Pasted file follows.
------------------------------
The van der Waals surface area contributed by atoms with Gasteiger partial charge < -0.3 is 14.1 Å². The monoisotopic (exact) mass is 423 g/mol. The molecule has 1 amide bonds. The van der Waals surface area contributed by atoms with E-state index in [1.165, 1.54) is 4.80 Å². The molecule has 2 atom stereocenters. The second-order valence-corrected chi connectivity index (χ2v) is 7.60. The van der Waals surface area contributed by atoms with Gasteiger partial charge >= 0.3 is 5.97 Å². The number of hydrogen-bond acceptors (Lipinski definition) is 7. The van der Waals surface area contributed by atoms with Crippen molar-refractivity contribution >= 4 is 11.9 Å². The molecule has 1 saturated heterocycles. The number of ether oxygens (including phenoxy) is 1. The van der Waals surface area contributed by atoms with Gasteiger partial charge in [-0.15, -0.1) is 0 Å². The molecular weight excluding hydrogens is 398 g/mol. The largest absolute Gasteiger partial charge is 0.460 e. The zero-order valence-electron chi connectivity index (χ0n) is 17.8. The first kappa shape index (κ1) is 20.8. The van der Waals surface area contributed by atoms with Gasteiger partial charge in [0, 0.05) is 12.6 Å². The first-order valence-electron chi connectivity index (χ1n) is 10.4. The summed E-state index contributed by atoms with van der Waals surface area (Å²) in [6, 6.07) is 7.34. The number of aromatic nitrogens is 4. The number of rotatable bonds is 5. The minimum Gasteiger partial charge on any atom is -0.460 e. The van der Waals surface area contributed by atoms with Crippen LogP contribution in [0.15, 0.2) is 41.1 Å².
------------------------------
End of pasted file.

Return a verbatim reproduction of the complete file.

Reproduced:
The van der Waals surface area contributed by atoms with Gasteiger partial charge < -0.3 is 14.1 Å². The monoisotopic (exact) mass is 423 g/mol. The molecule has 1 amide bonds. The van der Waals surface area contributed by atoms with E-state index in [1.165, 1.54) is 4.80 Å². The molecule has 2 atom stereocenters. The second-order valence-corrected chi connectivity index (χ2v) is 7.60. The van der Waals surface area contributed by atoms with Gasteiger partial charge >= 0.3 is 5.97 Å². The number of hydrogen-bond acceptors (Lipinski definition) is 7. The van der Waals surface area contributed by atoms with Crippen molar-refractivity contribution >= 4 is 11.9 Å². The molecule has 1 saturated heterocycles. The number of ether oxygens (including phenoxy) is 1. The van der Waals surface area contributed by atoms with Gasteiger partial charge in [-0.15, -0.1) is 0 Å². The molecular weight excluding hydrogens is 398 g/mol. The largest absolute Gasteiger partial charge is 0.460 e. The zero-order valence-electron chi connectivity index (χ0n) is 17.8. The first kappa shape index (κ1) is 20.8. The van der Waals surface area contributed by atoms with Gasteiger partial charge in [0, 0.05) is 12.6 Å². The first-order valence-electron chi connectivity index (χ1n) is 10.4. The summed E-state index contributed by atoms with van der Waals surface area (Å²) in [6, 6.07) is 7.34. The number of aromatic nitrogens is 4. The number of rotatable bonds is 5. The minimum Gasteiger partial charge on any atom is -0.460 e. The van der Waals surface area contributed by atoms with Crippen LogP contribution in [0.15, 0.2) is 41.1 Å².